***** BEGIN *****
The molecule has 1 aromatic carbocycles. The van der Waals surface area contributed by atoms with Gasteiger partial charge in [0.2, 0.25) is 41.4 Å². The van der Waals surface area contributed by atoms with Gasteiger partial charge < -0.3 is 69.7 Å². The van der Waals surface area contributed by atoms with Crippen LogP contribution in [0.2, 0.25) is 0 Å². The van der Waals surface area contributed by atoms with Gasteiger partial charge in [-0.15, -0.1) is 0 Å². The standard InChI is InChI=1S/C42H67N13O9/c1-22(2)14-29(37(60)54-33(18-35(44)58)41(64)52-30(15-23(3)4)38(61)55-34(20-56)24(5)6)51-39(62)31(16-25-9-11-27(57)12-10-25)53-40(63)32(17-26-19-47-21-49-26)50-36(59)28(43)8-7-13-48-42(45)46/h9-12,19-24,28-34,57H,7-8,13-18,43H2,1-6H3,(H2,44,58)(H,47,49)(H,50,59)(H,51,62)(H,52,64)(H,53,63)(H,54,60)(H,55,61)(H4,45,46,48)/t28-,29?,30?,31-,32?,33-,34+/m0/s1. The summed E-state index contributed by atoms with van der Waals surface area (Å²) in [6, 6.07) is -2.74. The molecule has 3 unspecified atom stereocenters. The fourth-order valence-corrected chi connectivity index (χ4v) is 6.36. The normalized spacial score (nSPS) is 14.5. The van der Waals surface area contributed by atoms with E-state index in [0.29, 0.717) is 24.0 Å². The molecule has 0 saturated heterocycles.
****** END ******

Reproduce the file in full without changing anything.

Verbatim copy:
The molecule has 1 aromatic carbocycles. The van der Waals surface area contributed by atoms with Gasteiger partial charge in [0.2, 0.25) is 41.4 Å². The van der Waals surface area contributed by atoms with Gasteiger partial charge < -0.3 is 69.7 Å². The van der Waals surface area contributed by atoms with Crippen LogP contribution in [0.2, 0.25) is 0 Å². The van der Waals surface area contributed by atoms with Gasteiger partial charge in [-0.15, -0.1) is 0 Å². The standard InChI is InChI=1S/C42H67N13O9/c1-22(2)14-29(37(60)54-33(18-35(44)58)41(64)52-30(15-23(3)4)38(61)55-34(20-56)24(5)6)51-39(62)31(16-25-9-11-27(57)12-10-25)53-40(63)32(17-26-19-47-21-49-26)50-36(59)28(43)8-7-13-48-42(45)46/h9-12,19-24,28-34,57H,7-8,13-18,43H2,1-6H3,(H2,44,58)(H,47,49)(H,50,59)(H,51,62)(H,52,64)(H,53,63)(H,54,60)(H,55,61)(H4,45,46,48)/t28-,29?,30?,31-,32?,33-,34+/m0/s1. The summed E-state index contributed by atoms with van der Waals surface area (Å²) in [6, 6.07) is -2.74. The molecule has 3 unspecified atom stereocenters. The fourth-order valence-corrected chi connectivity index (χ4v) is 6.36. The normalized spacial score (nSPS) is 14.5. The van der Waals surface area contributed by atoms with E-state index in [0.29, 0.717) is 24.0 Å². The molecule has 0 saturated heterocycles.